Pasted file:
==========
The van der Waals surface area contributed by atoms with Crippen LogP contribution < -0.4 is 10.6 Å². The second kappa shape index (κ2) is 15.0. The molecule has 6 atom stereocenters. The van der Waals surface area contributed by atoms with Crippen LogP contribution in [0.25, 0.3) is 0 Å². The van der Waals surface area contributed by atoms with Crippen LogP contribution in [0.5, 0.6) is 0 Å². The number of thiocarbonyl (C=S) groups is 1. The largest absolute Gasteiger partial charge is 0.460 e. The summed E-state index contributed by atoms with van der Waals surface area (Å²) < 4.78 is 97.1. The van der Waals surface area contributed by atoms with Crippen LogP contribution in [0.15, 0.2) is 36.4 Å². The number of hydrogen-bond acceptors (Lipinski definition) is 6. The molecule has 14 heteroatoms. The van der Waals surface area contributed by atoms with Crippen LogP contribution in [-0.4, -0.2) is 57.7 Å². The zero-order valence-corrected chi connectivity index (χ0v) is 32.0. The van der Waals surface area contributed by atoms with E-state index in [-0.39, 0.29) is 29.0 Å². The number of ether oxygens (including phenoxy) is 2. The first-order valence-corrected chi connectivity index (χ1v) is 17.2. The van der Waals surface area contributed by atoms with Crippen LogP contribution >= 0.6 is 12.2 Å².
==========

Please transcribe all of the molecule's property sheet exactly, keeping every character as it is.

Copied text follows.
The van der Waals surface area contributed by atoms with Crippen LogP contribution < -0.4 is 10.6 Å². The second kappa shape index (κ2) is 15.0. The molecule has 6 atom stereocenters. The van der Waals surface area contributed by atoms with Crippen LogP contribution in [0.25, 0.3) is 0 Å². The van der Waals surface area contributed by atoms with Crippen LogP contribution in [0.5, 0.6) is 0 Å². The number of thiocarbonyl (C=S) groups is 1. The largest absolute Gasteiger partial charge is 0.460 e. The summed E-state index contributed by atoms with van der Waals surface area (Å²) < 4.78 is 97.1. The van der Waals surface area contributed by atoms with Crippen LogP contribution in [0.15, 0.2) is 36.4 Å². The number of hydrogen-bond acceptors (Lipinski definition) is 6. The molecule has 14 heteroatoms. The van der Waals surface area contributed by atoms with Crippen LogP contribution in [-0.4, -0.2) is 57.7 Å². The zero-order valence-corrected chi connectivity index (χ0v) is 32.0. The van der Waals surface area contributed by atoms with E-state index in [-0.39, 0.29) is 29.0 Å². The number of ether oxygens (including phenoxy) is 2. The first-order valence-corrected chi connectivity index (χ1v) is 17.2. The van der Waals surface area contributed by atoms with Crippen LogP contribution >= 0.6 is 12.2 Å².